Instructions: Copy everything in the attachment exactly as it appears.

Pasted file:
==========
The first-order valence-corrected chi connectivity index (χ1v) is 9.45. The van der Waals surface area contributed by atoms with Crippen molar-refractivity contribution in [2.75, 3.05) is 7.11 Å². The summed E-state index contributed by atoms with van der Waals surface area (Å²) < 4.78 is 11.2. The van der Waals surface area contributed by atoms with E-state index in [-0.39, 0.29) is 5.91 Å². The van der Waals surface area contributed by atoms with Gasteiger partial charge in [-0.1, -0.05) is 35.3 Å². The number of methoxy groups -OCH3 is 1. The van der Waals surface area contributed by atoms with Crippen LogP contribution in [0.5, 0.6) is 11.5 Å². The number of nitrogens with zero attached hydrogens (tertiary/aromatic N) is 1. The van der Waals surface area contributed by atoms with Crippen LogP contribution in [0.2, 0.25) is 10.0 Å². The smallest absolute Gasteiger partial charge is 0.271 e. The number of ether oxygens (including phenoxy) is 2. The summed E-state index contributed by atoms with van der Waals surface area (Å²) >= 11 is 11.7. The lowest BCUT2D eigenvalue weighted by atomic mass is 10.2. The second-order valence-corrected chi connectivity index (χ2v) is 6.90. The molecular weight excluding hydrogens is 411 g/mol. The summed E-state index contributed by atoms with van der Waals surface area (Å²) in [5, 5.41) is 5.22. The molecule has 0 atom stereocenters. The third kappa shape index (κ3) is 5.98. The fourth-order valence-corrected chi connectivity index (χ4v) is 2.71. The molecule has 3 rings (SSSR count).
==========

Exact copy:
The first-order valence-corrected chi connectivity index (χ1v) is 9.45. The van der Waals surface area contributed by atoms with Crippen molar-refractivity contribution in [2.75, 3.05) is 7.11 Å². The summed E-state index contributed by atoms with van der Waals surface area (Å²) < 4.78 is 11.2. The van der Waals surface area contributed by atoms with E-state index in [-0.39, 0.29) is 5.91 Å². The van der Waals surface area contributed by atoms with Gasteiger partial charge in [-0.1, -0.05) is 35.3 Å². The number of methoxy groups -OCH3 is 1. The van der Waals surface area contributed by atoms with Crippen LogP contribution in [0.5, 0.6) is 11.5 Å². The number of nitrogens with zero attached hydrogens (tertiary/aromatic N) is 1. The van der Waals surface area contributed by atoms with Crippen LogP contribution in [0.2, 0.25) is 10.0 Å². The smallest absolute Gasteiger partial charge is 0.271 e. The number of ether oxygens (including phenoxy) is 2. The summed E-state index contributed by atoms with van der Waals surface area (Å²) >= 11 is 11.7. The lowest BCUT2D eigenvalue weighted by atomic mass is 10.2. The second-order valence-corrected chi connectivity index (χ2v) is 6.90. The molecular weight excluding hydrogens is 411 g/mol. The summed E-state index contributed by atoms with van der Waals surface area (Å²) in [5, 5.41) is 5.22. The molecule has 0 atom stereocenters. The third kappa shape index (κ3) is 5.98. The fourth-order valence-corrected chi connectivity index (χ4v) is 2.71. The molecule has 3 rings (SSSR count).